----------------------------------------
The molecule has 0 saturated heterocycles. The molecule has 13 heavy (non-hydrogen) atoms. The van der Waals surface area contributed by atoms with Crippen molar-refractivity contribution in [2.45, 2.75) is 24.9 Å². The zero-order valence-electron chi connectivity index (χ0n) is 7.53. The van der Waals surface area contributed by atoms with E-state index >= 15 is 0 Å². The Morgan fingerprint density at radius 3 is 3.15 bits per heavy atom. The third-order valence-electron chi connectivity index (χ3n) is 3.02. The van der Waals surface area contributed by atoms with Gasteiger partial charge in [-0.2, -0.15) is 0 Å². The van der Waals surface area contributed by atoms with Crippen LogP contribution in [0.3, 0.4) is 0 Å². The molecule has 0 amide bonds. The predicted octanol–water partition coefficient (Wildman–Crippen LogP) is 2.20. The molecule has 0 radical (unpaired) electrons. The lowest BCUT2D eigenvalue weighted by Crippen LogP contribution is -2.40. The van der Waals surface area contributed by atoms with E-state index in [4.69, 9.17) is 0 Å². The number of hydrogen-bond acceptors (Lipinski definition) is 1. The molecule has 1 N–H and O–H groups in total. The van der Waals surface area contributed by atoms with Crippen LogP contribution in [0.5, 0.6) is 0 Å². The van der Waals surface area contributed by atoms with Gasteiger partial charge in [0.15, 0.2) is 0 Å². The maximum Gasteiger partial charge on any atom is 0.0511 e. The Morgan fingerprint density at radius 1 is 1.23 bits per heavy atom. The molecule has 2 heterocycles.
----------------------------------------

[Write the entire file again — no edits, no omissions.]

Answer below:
The molecule has 0 saturated heterocycles. The molecule has 13 heavy (non-hydrogen) atoms. The van der Waals surface area contributed by atoms with Crippen molar-refractivity contribution in [2.45, 2.75) is 24.9 Å². The zero-order valence-electron chi connectivity index (χ0n) is 7.53. The van der Waals surface area contributed by atoms with E-state index >= 15 is 0 Å². The Morgan fingerprint density at radius 3 is 3.15 bits per heavy atom. The third-order valence-electron chi connectivity index (χ3n) is 3.02. The van der Waals surface area contributed by atoms with Gasteiger partial charge in [-0.2, -0.15) is 0 Å². The van der Waals surface area contributed by atoms with Crippen LogP contribution in [0.3, 0.4) is 0 Å². The molecule has 0 amide bonds. The predicted octanol–water partition coefficient (Wildman–Crippen LogP) is 2.20. The molecule has 0 radical (unpaired) electrons. The lowest BCUT2D eigenvalue weighted by Crippen LogP contribution is -2.40. The van der Waals surface area contributed by atoms with E-state index in [4.69, 9.17) is 0 Å². The number of hydrogen-bond acceptors (Lipinski definition) is 1. The molecule has 1 N–H and O–H groups in total. The van der Waals surface area contributed by atoms with Crippen LogP contribution in [0.5, 0.6) is 0 Å². The van der Waals surface area contributed by atoms with Gasteiger partial charge in [0.15, 0.2) is 0 Å². The maximum Gasteiger partial charge on any atom is 0.0511 e. The Morgan fingerprint density at radius 1 is 1.23 bits per heavy atom. The molecule has 2 heterocycles.